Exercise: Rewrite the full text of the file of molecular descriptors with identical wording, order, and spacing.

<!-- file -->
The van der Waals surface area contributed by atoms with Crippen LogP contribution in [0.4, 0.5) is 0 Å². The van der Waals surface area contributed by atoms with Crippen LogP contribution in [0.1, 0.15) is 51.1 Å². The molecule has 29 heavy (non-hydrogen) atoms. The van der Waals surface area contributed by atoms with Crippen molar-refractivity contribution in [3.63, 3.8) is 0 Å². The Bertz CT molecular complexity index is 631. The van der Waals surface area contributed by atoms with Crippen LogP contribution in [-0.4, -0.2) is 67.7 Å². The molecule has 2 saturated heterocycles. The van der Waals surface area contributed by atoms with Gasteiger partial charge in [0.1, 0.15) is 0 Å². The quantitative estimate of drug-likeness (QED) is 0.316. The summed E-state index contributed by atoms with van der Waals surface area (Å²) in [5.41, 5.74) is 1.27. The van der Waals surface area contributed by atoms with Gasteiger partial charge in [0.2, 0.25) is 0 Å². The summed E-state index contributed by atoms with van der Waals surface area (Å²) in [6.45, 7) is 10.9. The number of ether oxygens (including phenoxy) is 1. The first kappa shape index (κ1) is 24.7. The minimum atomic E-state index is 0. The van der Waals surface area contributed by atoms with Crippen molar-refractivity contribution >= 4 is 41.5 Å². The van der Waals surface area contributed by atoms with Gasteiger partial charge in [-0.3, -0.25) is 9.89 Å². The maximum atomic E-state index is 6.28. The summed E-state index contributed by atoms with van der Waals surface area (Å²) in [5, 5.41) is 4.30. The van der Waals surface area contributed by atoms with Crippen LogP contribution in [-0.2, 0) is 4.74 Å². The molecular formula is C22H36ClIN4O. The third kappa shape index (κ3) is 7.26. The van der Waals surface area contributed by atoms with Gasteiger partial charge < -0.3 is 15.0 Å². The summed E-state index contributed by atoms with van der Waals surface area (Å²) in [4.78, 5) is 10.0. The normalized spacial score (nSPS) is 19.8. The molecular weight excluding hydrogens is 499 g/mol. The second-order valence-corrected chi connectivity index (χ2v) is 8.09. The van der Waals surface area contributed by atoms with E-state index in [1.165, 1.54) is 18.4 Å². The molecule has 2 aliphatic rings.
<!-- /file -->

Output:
The van der Waals surface area contributed by atoms with Crippen LogP contribution in [0.4, 0.5) is 0 Å². The van der Waals surface area contributed by atoms with Crippen LogP contribution in [0.1, 0.15) is 51.1 Å². The molecule has 29 heavy (non-hydrogen) atoms. The van der Waals surface area contributed by atoms with Crippen molar-refractivity contribution in [3.63, 3.8) is 0 Å². The Bertz CT molecular complexity index is 631. The van der Waals surface area contributed by atoms with Crippen LogP contribution in [-0.4, -0.2) is 67.7 Å². The molecule has 2 saturated heterocycles. The van der Waals surface area contributed by atoms with Gasteiger partial charge in [0.1, 0.15) is 0 Å². The quantitative estimate of drug-likeness (QED) is 0.316. The summed E-state index contributed by atoms with van der Waals surface area (Å²) in [5.41, 5.74) is 1.27. The van der Waals surface area contributed by atoms with Gasteiger partial charge in [0.2, 0.25) is 0 Å². The summed E-state index contributed by atoms with van der Waals surface area (Å²) in [6.45, 7) is 10.9. The number of ether oxygens (including phenoxy) is 1. The first kappa shape index (κ1) is 24.7. The minimum atomic E-state index is 0. The van der Waals surface area contributed by atoms with Crippen molar-refractivity contribution >= 4 is 41.5 Å². The van der Waals surface area contributed by atoms with Gasteiger partial charge in [-0.3, -0.25) is 9.89 Å². The maximum atomic E-state index is 6.28. The summed E-state index contributed by atoms with van der Waals surface area (Å²) in [5, 5.41) is 4.30. The van der Waals surface area contributed by atoms with Crippen LogP contribution in [-0.2, 0) is 4.74 Å². The molecular formula is C22H36ClIN4O. The third kappa shape index (κ3) is 7.26. The van der Waals surface area contributed by atoms with Gasteiger partial charge < -0.3 is 15.0 Å². The summed E-state index contributed by atoms with van der Waals surface area (Å²) in [4.78, 5) is 10.0. The normalized spacial score (nSPS) is 19.8. The molecular weight excluding hydrogens is 499 g/mol. The second-order valence-corrected chi connectivity index (χ2v) is 8.09. The van der Waals surface area contributed by atoms with E-state index in [1.165, 1.54) is 18.4 Å². The molecule has 2 aliphatic rings.